5. Read Romans 3:27-28. What problem is Paul addressing? Is he writing to those who are suffering under a load of guilt? (Paul is concerned about boasting about how great we are. He is not arguing that we should stop feeling guilty. Rather, we should stop saying we are so good.)

      1. As you look at those around you, what do you think is the biggest problem? Is guilt so widespread that it is the major problem? Or, is an attitude of self-righteousness so widespread that we need (like in verses 10-18) to spread around a little more guilt? Should we at least (verse 28)spread around a better understanding that works will not make us righteous?

      2. What is the purpose of guilt? What is Paul's purpose in outlining how rotten we are in vv. 10-18? (He wants us to stop thinking we are OK on our own, and drive us to Jesus and the righteousness that He offers through His sacrifice on our behalf.)

      3. Let's look back at Adam, Eve and Cain for a moment. Did they need more or less guilt? (None of them admitted sin. Adam and Eve blamed someone else. Cain was worried about his future, rather than being sorry for his sins. While I feel confident that ultimately Adam and Eve felt very guilty, at the point recorded in Genesis it seems they could use a little more, not less, guilt.)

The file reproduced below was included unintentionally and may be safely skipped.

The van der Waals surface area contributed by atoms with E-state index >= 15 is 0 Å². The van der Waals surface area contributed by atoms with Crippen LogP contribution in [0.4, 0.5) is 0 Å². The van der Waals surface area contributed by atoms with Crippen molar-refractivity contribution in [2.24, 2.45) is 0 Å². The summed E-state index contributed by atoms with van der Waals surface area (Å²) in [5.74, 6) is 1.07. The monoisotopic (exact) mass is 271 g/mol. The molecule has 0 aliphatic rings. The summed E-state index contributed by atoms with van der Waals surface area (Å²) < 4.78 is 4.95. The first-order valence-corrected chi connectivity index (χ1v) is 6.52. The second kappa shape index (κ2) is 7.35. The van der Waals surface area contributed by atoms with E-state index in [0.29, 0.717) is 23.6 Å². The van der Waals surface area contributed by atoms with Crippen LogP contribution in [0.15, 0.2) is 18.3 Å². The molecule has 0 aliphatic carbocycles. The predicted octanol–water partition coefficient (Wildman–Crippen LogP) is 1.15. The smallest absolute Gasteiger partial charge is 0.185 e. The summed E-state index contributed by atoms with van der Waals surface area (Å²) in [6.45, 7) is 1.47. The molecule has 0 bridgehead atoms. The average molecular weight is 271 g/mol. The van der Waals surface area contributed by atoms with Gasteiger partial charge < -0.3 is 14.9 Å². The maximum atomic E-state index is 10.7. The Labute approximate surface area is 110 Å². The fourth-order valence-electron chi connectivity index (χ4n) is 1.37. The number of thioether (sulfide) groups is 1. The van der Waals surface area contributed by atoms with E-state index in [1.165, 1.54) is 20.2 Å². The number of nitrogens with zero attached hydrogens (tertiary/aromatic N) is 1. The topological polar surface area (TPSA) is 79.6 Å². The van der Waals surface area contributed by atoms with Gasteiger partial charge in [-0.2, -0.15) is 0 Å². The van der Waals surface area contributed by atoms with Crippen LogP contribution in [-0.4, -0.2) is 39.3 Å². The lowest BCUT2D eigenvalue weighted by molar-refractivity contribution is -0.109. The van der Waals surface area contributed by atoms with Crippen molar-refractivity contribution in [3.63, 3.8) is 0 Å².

1. How about you? If you had to look realistically at your life, are you suffering from too great a feeling of guilt, or too great a feeling of self-righteousness?

  3. The Cure for Guilt

    1. No doubt there are those who suffer unduly from feelings of guilt. Let's look at two texts that will help us. Read Hebrews 10:19-22. If we suffer from feelings of guilt, what will cleanse us from that? (Having our hearts sprinkled.)

      1. Anyone want to explain what "having our hearts sprinkled means?" (This is an illusion to the Old Testament sanctuary service and the sacrificial system. The blood of the animal sacrifice was sprinkled (see, for example, Leviticus 9:12) on the altar in the sanctuary. Thus, the sins of the person offering the sacrifice were transferred to the altar. The cure for guilt is repenting of our sins and believing that Jesus' sacrifice takes away our sins.

    2. Read Romans 5:1-2. Once we are justified by our repentance and faith in Jesus, what change comes into our lives? (Peace!)

    3. Friend, guilt is the first step in the path to peace. Guilt drives you to repent of your sins. Jesus then promises to cleanse us from those sins and give us peace. Why not confess your sins today and begin the journey towards peace?

  4. Next Week: Forgiveness and the Church
* Copr. 2003, Bruce N. Cameron, J.D. All scripture references are to the New International Version (NIV), copr. 1973, 1978, 1984 International Bible Society, unless otherwise noted. Quotations from the NIV are used by permission of Zondervan Bible Publishers. Suggested answers are found within parentheses. The lesson assumes the teacher uses a blackboard or some other visual aid.

© 2021 Bruce N. Cameron, J.D.